I won't assume that you could not do risk adjustment. But, just for the sake of argument, let's assume you can't. Is there a mechanism that you could design that would minimize gaming because you assumed risk adjustment were not possible.

There is such a mechanism: distribute or swap to each carrier a percentage of the public option pool for an equal percentage of their pool based on their market share. If they gamed the system to push poor risk into the public option pool, then an exchange of a percentage of the public option insured based on their own market share would result in both the public option pool having the same risk profile as the private market. Or, you can create a phantom pool and do the same thing and equalize and assess later.

You might make this an exercise in game theory or mechanism design in addition to risk assessment.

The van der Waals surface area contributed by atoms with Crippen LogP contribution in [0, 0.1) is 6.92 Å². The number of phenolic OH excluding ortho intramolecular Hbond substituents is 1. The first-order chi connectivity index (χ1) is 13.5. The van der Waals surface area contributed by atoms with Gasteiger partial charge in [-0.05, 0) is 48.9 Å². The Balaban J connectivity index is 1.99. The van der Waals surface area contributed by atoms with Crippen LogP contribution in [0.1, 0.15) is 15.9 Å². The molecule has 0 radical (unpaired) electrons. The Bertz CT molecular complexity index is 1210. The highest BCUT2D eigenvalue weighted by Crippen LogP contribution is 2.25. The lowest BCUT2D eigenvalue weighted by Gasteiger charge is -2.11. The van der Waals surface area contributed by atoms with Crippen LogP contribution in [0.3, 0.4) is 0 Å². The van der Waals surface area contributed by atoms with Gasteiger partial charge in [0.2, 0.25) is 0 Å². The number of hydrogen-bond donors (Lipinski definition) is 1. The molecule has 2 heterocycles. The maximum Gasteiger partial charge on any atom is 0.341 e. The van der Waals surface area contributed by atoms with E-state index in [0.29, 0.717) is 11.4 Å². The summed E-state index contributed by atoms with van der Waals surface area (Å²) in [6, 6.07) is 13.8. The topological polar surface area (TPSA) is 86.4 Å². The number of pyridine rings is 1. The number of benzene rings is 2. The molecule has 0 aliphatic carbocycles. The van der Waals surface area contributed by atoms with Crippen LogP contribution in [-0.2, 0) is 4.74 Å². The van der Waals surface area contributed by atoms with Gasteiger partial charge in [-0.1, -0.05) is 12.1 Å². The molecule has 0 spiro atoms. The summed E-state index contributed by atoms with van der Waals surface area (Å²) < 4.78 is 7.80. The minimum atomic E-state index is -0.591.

I predict that a lot of people will choose the public option for the same reason they use credit unions when they could use banks instead: they trust their credit union isn't looking for traps and loopholes with which to screw them and they value avoiding the anxiety and the hassle. Note that this is true even though forbearing from the tricks means that the credit unions can't offer particularly attractive terms, especially to the people who are good at avoiding the traps. I think the public option will flourish for the same reason. It won't be particularly cheap, and you might even suspect that you could do better with a private insurer if you really tried, but you like knowing that when you get sick you won't have to deal with some hostile entity that you hate and fear and whose business model requires them to look to make you worse off.